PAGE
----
Photo: Since August 2017, over 860,000 Rohingya refugees fled to Bangladesh from Myanmar to escape extreme violence by the military in the northern Rakhine State. They joined more than 200,000 people who fled to Bangladesh years earlier. Now they are all settled in one of world’s largest refugee camps in Cox’s Bazar, Bangladesh. More than 50% of Rohingya Refugees happen to be children. Credit: Bithun Sarkar/CARE.
Conditions in the Rohingya refugee camps and the surrounding areas in Cox’s Bazar District are deteriorating as a result of several days of heavy monsoon rainfall across southern Bangladesh, which is expected to continue for the next 48hours.
In the Rohingya refugee camps, thousands of shelters have been damaged and flooded, low-lying areas have also been flooded, and landslides have been reported.
In the last 24 hours, humanitarian partners have received reports of approximately 13,000 people affected—including 17 people who have tragically lost their lives, in both the refugee and the host communities. Due to lack of mobility, Women, children, older people and persons with disabilities face the greatest risk of being injured or killed and have the most difficulty accessing aid and safety.
“I am so afraid a landslide will happen at night and my sons will not know what to do or be able to escape. Our floor is damaged by rain, and I can’t leave my two sons with disabilities at home to get material to repair the floor—so now water keeps coming into our shelter. I can’t cook or eat because there is too much water. I am worried our shelter will collapse.”
– a Rohingya mother in the camps
As the rain continues, the risk of unsanitary conditions and the spread of water-borne diseases increases, which could be disastrous considering hundreds of cases of Acute Watery Diarrhea have already been identified in the camps. Due to Government-enforced COVID-19 prevention and control measures, humanitarian access has been restricted which has made it difficult for humanitarian agencies to respond to the existing needs of refugees and host communities, let alone take preventive action to mitigate the impacts of disasters like this before they occur.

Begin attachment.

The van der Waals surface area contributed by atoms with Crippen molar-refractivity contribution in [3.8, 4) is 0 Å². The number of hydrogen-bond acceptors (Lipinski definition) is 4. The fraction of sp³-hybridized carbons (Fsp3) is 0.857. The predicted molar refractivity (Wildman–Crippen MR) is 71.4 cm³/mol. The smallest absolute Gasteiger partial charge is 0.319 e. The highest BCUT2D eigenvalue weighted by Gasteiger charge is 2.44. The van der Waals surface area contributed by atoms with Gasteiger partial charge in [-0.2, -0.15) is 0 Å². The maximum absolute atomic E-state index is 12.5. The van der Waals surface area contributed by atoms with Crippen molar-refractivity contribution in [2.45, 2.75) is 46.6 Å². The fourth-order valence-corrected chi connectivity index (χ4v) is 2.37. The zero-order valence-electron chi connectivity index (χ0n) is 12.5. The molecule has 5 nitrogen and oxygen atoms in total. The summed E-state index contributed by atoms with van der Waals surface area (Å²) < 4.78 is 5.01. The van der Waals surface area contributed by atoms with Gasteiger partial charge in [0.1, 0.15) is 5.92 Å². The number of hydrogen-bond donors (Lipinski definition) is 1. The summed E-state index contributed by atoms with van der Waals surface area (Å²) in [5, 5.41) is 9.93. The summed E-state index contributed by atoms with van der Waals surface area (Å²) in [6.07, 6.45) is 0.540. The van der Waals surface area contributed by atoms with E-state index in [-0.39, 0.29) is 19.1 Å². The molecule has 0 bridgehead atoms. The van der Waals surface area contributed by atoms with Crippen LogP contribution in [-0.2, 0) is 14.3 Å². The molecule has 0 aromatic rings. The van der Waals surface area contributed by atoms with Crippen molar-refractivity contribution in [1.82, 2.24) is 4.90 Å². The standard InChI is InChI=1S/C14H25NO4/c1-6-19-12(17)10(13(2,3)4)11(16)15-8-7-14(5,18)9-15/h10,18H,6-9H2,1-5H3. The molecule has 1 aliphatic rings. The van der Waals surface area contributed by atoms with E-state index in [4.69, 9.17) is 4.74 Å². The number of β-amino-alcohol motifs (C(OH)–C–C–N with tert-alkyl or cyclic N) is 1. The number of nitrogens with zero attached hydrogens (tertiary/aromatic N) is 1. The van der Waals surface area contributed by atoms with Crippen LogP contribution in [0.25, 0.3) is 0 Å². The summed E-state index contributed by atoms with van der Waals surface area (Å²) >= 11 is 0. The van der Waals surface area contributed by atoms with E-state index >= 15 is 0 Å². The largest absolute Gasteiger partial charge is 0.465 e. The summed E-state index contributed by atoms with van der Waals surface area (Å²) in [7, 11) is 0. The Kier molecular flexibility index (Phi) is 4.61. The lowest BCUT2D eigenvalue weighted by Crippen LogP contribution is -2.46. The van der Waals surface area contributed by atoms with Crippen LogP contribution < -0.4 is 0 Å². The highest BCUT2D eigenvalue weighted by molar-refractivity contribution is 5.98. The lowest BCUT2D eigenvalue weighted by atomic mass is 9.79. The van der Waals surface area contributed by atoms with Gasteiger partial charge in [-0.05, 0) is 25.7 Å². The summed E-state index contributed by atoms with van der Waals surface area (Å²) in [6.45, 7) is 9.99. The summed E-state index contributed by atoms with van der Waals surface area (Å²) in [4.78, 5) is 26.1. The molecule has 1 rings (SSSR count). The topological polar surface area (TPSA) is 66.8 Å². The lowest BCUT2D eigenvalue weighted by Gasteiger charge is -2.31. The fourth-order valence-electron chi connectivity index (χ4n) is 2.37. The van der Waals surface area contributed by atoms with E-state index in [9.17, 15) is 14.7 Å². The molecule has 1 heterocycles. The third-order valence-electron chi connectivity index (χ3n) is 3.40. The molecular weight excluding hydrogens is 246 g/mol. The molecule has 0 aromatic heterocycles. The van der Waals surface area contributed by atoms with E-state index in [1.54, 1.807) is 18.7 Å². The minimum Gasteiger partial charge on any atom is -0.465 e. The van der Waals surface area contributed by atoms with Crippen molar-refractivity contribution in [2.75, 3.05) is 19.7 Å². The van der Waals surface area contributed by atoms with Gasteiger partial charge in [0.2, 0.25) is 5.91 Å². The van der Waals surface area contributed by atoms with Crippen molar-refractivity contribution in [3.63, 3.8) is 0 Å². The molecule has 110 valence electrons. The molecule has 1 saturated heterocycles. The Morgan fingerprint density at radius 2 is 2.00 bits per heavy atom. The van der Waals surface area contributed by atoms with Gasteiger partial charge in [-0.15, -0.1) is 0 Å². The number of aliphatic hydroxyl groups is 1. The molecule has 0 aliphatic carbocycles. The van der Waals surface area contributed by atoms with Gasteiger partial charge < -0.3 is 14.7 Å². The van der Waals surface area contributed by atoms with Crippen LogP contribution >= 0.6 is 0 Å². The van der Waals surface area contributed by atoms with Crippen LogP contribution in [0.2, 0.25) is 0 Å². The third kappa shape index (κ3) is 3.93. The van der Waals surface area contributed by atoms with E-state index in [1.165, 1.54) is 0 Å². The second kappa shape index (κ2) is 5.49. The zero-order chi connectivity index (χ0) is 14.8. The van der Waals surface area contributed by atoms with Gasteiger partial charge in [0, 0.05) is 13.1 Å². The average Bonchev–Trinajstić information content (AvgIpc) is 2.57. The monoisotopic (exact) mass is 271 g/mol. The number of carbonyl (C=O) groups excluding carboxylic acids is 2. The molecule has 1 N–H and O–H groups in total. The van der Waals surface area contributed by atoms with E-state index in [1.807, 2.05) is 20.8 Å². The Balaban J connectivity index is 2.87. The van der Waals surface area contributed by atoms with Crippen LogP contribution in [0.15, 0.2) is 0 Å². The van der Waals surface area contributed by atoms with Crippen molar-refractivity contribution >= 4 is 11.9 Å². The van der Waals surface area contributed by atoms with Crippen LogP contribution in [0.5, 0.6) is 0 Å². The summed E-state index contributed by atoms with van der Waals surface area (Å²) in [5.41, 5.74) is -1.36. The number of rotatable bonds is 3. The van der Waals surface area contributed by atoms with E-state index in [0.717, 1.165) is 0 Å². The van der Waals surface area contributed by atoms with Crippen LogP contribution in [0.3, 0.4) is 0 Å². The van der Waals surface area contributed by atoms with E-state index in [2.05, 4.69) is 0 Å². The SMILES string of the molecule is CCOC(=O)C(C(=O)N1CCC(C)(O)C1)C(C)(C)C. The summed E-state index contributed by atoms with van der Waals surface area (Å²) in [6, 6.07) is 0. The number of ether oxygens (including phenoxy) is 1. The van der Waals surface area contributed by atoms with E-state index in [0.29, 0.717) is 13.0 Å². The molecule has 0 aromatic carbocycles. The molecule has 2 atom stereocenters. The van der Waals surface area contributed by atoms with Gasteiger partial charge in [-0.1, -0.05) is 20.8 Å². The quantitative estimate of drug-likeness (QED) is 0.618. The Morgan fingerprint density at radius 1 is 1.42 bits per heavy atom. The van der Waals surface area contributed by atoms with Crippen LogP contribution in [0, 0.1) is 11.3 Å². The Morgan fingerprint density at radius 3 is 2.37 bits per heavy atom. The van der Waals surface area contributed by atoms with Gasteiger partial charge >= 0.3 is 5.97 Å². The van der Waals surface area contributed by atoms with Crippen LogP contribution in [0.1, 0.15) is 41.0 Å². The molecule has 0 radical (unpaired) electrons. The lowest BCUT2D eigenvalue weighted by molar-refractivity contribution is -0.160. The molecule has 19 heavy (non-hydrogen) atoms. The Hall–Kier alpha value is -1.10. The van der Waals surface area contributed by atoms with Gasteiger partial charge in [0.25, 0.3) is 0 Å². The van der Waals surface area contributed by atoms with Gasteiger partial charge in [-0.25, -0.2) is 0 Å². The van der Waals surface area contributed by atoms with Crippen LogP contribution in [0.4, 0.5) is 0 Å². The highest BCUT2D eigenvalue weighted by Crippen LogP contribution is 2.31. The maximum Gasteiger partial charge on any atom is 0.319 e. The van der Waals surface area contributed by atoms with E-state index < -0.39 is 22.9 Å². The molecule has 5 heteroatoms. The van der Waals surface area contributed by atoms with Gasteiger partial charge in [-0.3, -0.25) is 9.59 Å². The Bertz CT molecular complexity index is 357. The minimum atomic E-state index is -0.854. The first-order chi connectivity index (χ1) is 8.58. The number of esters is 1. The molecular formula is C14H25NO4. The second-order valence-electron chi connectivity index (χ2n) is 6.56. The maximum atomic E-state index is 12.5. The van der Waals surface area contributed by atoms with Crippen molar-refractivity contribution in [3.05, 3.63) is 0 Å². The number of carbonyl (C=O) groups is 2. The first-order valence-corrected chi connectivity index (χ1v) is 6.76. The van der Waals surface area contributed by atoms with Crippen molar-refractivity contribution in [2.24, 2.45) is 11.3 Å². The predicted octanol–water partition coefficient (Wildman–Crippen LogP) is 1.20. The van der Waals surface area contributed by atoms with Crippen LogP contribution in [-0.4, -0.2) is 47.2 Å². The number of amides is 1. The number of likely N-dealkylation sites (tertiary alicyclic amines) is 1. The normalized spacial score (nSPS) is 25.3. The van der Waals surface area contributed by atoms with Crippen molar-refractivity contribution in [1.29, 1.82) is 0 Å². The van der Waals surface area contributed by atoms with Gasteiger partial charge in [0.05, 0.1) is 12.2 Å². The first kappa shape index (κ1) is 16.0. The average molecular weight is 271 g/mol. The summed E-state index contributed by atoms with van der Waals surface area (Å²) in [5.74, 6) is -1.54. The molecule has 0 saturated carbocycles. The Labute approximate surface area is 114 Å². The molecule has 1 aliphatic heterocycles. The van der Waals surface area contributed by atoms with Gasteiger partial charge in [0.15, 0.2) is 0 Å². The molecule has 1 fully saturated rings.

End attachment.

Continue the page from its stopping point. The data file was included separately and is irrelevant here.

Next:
The humanitarian community appreciates the Government of Bangladesh’s quick action to lift access restrictions in order to prevent further loss of life from water-borne illness and slope failures. Together, we are working tirelessly to respond to the dire humanitarian needs of refugees and the host community. However, each day hundreds more are in critical need of assistance. As 32 humanitarian agencies, we call for the following to address the emerging needs and prevent a future catastrophe:
Full access is needed urgently for first responders to provide food, clean water and sanitation, safe shelter, healthcare and protection services, including psychosocial supports and cash assistance to affected communities in both the Rohingya and host community. In particular, access is needed to assess and respond to the protection and humanitarian needs of vulnerable groups including women, girls, boys, older people, and persons with disabilities.
Continued access after the water recedes for humanitarian services, particularly emergency preparedness and response, site management and site development, protection and case management services. These activities should be considered life-saving critical services at all times and be listed in government directives.
A comprehensive and inclusive evacuation plan to be developed jointly by the Government of Bangladesh, UN Agencies, national and international response agencies, refugees and host communities. The plans should ensure access to emergency shelters, ensure that families are not separated and the needs of children, women, older persons, and persons with disabilities are systematically included.
Use of more durable construction materials must be permitted to better withstand the impact of both cyclone and monsoon weather conditions. Further, existing community facilities such as child friendly spaces or mosques should be strengthened, as there are often perceived as safe points by the communities and vulnerable groups such as unaccompanied minors.
Administrative barriers should be removed and approvals for FD7s and FD6 project permits should be expedited to enable a smooth and timely response by humanitarian responders.
Substantial and sustained funding for the 2021 Joint Response Plan and the Rohingya crisis must be an international priority. The protracted nature of the crisis, compounded with the impacts of climate change and COVID-19 have made the needs of refugees in Cox’s Bazar more urgent than ever before.
Signed: Save the Children, International Rescue Committee, Norwegian Refugee Council, Concern World Wide, Muslim AidUK, Malteser International, Norwegian Church Aid, Danish Refugee Council, Solidarités, Food for the Hungry, Christian Blind Mission, Handicap International, Relief International, Oxfam, Action Aid Bangladesh, United in Purpose, , World Vision International, , Action Against Hunger, educo, Christian Aid, Plan International, , ADRA, CARE, Terre Des Homes (TdH), MdMJ, Asian Dignity Initiative (ADI), MedAir, United Purpose,World Concern, HELVETAS, DanChurch Aid (DCA)